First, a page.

Use the tool for translations on the side of your main forms of learning. The best translations will always be provided by native speakers. So even when Google Translate returns a pretty believable phrase or term, you should still confirm it through humans and actual teaching platforms.

If multiple sources can confirm a translation then you know it’s right. And since Google Translate only returns one main translation of your searched term, you can check with other sources on whether that’s the only way to say it.

For example, I had a native speaker tell me the Vietnamese word for “government” was “chính phủ.” Yet Google Translate tells me its “chính quyền.”

But they’re actually both right. While only knowing one wouldn’t be an issue when I’m talking, I’d be bamboozled when someone used the other term.

And in any case, this situation could potentially lead to a debate which you, as a new learner, are bound to lose.

Make sure you refer to definitions

There are words in English that have multiple meanings, that we as native speakers have never thought about.

When you search an individual term, you’re going to receive a “main translation” and possibly multiple other translations referring to the term’s alternate meaning(s).

Take the English word “get” for example. You can say “did you get what he was talking about”, “did you get hurt”, “did you get my gift” “did you get there in time” or “you better get out of here.”

And get means something different in all of those sentences. Most other languages have different terms for each of those circumstances.

Google Translate output examples

The Spanish language has 36 different ways of expressing “get.” So you have to read the definitions, and synonymous words to make sure you’re actually using right word.

Different translations for the SAME word
And the list goes on and on

Google Translate returns “obtener” as the primary translation, yet that word would only work for when someone is obtaining something. If you were trying to say “did you get there in time,” then you you would need to use the word “llegar.”

So take advantage of the hover feature and and click on the secondary translations that seem to best match what you’re trying to express.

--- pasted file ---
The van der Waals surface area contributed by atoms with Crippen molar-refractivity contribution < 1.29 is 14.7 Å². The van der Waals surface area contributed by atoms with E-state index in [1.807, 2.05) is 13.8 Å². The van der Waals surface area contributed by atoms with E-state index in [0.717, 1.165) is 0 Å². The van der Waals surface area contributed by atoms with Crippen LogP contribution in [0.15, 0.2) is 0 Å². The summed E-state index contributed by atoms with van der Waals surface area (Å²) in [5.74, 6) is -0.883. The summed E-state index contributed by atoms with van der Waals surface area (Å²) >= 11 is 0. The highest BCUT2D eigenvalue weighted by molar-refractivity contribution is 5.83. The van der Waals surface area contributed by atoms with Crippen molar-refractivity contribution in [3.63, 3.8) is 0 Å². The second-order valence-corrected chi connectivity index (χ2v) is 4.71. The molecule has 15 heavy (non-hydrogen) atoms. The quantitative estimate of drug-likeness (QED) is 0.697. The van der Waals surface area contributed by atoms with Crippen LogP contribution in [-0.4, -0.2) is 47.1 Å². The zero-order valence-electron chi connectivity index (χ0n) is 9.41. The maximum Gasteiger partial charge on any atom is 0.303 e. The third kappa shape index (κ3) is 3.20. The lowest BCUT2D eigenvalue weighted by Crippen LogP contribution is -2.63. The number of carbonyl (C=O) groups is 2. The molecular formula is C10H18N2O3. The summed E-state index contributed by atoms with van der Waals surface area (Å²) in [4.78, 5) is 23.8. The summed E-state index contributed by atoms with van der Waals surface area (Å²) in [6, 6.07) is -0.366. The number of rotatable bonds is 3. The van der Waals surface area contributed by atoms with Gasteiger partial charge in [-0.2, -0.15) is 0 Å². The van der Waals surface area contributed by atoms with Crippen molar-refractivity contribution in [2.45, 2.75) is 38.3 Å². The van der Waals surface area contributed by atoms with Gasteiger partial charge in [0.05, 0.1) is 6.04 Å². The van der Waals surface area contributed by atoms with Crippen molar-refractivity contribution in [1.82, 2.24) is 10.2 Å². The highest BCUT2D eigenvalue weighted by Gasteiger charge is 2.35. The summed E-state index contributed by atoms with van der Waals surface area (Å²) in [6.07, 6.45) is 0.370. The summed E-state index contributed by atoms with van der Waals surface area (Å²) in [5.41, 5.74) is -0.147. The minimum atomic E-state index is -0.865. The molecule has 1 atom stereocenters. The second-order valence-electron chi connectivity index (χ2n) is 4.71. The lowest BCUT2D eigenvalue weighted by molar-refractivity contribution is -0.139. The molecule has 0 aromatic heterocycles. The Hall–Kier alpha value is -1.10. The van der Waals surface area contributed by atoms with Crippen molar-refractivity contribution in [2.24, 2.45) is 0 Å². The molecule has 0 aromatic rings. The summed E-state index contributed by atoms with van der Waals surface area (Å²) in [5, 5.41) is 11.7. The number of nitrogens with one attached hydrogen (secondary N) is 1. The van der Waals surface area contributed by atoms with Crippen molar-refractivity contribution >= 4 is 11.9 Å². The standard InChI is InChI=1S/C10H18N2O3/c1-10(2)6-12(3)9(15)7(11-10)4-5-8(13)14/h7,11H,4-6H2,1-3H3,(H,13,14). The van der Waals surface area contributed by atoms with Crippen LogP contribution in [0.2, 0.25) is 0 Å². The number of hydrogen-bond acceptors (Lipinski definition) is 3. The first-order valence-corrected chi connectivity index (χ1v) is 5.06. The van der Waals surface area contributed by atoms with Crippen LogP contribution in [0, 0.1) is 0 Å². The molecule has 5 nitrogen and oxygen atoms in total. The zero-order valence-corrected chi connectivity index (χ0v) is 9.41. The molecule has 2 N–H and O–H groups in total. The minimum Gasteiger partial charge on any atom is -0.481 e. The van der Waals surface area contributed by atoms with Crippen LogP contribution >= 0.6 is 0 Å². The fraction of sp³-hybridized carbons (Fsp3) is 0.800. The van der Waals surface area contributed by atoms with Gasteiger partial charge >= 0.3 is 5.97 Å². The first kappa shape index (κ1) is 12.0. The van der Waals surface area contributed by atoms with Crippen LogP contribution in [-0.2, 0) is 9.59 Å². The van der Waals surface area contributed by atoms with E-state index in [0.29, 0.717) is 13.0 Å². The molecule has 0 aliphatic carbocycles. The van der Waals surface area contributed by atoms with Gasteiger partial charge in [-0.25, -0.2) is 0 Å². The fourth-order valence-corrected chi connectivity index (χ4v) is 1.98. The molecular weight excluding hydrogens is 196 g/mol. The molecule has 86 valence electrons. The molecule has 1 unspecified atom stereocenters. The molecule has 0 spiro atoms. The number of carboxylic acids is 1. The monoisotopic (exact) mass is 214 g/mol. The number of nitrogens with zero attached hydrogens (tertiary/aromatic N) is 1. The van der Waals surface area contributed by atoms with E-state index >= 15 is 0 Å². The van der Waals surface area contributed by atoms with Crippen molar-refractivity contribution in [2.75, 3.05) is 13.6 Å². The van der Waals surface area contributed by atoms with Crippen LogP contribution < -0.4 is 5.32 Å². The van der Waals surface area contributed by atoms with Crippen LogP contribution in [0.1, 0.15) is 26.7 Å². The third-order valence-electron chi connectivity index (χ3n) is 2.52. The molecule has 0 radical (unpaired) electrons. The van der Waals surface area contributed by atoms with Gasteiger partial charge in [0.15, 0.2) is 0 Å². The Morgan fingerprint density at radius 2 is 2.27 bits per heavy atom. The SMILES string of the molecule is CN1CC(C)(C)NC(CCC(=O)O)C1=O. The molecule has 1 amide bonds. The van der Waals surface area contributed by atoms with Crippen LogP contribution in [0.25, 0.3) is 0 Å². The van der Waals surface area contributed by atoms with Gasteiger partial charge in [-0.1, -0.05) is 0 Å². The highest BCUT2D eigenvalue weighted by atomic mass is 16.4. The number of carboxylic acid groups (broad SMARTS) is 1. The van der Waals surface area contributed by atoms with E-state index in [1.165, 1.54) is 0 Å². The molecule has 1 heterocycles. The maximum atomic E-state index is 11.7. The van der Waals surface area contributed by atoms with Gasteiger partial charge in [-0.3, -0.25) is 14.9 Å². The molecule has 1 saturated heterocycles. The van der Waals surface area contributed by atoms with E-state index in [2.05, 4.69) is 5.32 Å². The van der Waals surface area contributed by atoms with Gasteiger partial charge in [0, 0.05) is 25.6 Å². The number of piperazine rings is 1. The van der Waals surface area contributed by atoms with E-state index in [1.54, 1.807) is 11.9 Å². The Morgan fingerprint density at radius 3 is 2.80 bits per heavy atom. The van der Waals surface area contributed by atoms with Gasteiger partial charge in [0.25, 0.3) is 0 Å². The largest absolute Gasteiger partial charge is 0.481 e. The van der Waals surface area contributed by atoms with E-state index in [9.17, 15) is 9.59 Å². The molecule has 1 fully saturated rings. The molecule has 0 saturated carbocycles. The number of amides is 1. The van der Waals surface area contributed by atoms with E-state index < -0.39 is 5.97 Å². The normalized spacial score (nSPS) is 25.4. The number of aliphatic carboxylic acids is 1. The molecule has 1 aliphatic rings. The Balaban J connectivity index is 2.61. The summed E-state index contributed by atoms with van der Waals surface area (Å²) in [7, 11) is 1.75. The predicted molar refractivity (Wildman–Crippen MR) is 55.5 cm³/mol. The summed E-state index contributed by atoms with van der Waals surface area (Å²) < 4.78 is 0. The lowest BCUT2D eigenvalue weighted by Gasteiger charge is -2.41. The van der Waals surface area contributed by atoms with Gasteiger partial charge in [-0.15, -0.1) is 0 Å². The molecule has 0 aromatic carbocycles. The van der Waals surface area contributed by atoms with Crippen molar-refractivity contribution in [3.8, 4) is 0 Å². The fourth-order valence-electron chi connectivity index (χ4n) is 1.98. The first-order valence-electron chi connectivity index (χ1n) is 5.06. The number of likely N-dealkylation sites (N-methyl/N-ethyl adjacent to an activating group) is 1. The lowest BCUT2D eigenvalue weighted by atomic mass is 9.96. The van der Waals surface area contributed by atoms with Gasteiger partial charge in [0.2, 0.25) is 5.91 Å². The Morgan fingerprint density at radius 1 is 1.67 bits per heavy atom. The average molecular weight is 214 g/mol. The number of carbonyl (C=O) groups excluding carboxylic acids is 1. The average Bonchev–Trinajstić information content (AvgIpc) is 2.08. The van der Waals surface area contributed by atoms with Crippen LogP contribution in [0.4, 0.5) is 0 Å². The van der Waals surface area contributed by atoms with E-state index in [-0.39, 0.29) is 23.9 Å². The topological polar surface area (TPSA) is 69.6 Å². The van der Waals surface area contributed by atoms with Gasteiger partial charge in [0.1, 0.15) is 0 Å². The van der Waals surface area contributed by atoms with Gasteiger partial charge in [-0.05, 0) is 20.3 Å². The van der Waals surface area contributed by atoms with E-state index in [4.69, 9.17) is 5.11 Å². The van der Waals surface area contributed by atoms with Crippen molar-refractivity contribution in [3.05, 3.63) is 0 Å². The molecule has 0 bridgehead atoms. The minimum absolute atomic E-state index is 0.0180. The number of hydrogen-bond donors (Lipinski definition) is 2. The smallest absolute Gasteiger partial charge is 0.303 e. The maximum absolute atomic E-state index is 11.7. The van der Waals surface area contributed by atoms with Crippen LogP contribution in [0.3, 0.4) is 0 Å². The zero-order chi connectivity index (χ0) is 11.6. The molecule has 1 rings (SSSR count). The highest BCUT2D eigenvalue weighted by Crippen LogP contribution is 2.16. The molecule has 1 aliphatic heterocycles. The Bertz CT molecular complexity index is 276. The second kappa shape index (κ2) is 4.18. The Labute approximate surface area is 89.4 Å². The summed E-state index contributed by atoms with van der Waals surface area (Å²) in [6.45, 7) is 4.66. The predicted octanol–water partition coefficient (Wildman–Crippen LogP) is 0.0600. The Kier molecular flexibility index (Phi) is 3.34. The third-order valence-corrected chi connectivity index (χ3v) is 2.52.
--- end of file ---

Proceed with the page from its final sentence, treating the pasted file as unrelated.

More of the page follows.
More than likely, you’ll then receive a community verified English equivalent that’s a more specific translation than an ambiguous word like “get.”

Use the Frequency ratings as beginner’s guide for what to start with

Google Translate's frequency ratings

When an English word has multiple foreign language equivalents, Google Translates provides the search frequency levels for each word it returns.

These ratings indicate how often a translation appears in public documents, and are pretty good guidelines

And while these by no means imply that you shouldn’t also learn the less common terms, I’d suggest you start with the higher-frequency words.

If words with 3 blue bars are “commonly searched” then they’re also commonly used within the language in general. So if your goal is reaching conversational fluency sooner rather than later, you should prioritize accordingly.

Try to learn as many words in the order of:

  1. Common translations
  2. Less common translations
  3. Rare translations

Eventually you’ll have to learn all of these, but it’s a rare asset to have their “use” levels on open display like this.

Plus since these are words are “commonly translated,” that in itself implies they’re the terms beginners typically start with.

So it can give your own self-teaching routine a bit of direction that follows institutional curriculum.

So what now?

My mission with this site is to help other atypical language learners who, like myself, are simply too broke (or preoccupied) to travel.

Why wreck your bank account when you can experience language immersion from the comforts of your own home?

I don’t know either. Personally, using my own self-teaching methods I’ve acquired more Vietnamese in just a few months of learning than in 3 years of Spanish courses.

It’s almost shameful.

If you’re looking for a site that offers extensive teaching content libraries in typically excluded languages, like Thai and Urdu, then check out LanguagePod101, also known as Innovative Learning.

This site offers a more well-rounded and enjoyable learning experience than Duolingo, by allowing you to focus on topics that actually interest you.

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And that’s including Mandarin, Cantonese, Japanese, Korean, Tagalog, Vietnamese, Russian, Hindi, Portuguese, and many more.

If you’re interested in learning how to both simplify the language acquisition process and the keys to efficient digital immersion, then make sure you sign up for your free copy of Everything to know about the “Naturally Simple” approach to language acquisition.

You’ll instantly receive the article’s password, along with a well-rounded understanding of what a “Natural approach” even looks like.

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As always, thanks so much for reading and I’ll see you in the next one!